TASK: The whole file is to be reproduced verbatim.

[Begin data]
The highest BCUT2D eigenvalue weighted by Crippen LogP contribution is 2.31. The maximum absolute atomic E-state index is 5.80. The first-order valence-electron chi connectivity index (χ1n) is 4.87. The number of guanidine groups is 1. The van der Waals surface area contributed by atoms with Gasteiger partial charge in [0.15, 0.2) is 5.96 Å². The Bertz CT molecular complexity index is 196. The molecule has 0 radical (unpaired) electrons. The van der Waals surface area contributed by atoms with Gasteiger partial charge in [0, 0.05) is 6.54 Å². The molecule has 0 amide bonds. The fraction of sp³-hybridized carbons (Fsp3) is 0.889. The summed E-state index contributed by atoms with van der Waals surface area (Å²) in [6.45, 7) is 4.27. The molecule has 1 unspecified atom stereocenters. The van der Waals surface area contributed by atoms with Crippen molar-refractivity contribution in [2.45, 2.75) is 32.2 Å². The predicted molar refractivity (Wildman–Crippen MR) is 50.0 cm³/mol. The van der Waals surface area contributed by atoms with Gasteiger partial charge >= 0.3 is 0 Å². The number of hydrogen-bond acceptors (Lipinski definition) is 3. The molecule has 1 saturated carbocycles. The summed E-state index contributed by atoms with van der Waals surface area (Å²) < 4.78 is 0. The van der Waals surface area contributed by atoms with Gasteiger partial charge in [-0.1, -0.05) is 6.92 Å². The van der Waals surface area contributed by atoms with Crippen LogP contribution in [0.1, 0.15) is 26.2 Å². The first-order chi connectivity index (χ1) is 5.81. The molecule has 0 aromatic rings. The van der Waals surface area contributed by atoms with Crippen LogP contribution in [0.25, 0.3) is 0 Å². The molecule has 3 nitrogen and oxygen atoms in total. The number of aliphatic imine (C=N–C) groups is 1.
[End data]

The highest BCUT2D eigenvalue weighted by Crippen LogP contribution is 2.31. The maximum absolute atomic E-state index is 5.80. The first-order valence-electron chi connectivity index (χ1n) is 4.87. The number of guanidine groups is 1. The van der Waals surface area contributed by atoms with Gasteiger partial charge in [0.15, 0.2) is 5.96 Å². The Bertz CT molecular complexity index is 196. The molecule has 0 radical (unpaired) electrons. The van der Waals surface area contributed by atoms with Gasteiger partial charge in [0, 0.05) is 6.54 Å². The molecule has 0 amide bonds. The fraction of sp³-hybridized carbons (Fsp3) is 0.889. The summed E-state index contributed by atoms with van der Waals surface area (Å²) in [6.45, 7) is 4.27. The molecule has 1 unspecified atom stereocenters. The van der Waals surface area contributed by atoms with Crippen molar-refractivity contribution in [2.45, 2.75) is 32.2 Å². The predicted molar refractivity (Wildman–Crippen MR) is 50.0 cm³/mol. The van der Waals surface area contributed by atoms with Gasteiger partial charge >= 0.3 is 0 Å². The number of hydrogen-bond acceptors (Lipinski definition) is 3. The molecule has 1 saturated carbocycles. The summed E-state index contributed by atoms with van der Waals surface area (Å²) < 4.78 is 0. The van der Waals surface area contributed by atoms with Gasteiger partial charge in [-0.1, -0.05) is 6.92 Å². The van der Waals surface area contributed by atoms with Crippen LogP contribution in [0.1, 0.15) is 26.2 Å². The first-order chi connectivity index (χ1) is 5.81. The molecule has 0 aromatic rings. The van der Waals surface area contributed by atoms with Crippen LogP contribution in [0.25, 0.3) is 0 Å². The molecule has 3 nitrogen and oxygen atoms in total. The number of aliphatic imine (C=N–C) groups is 1.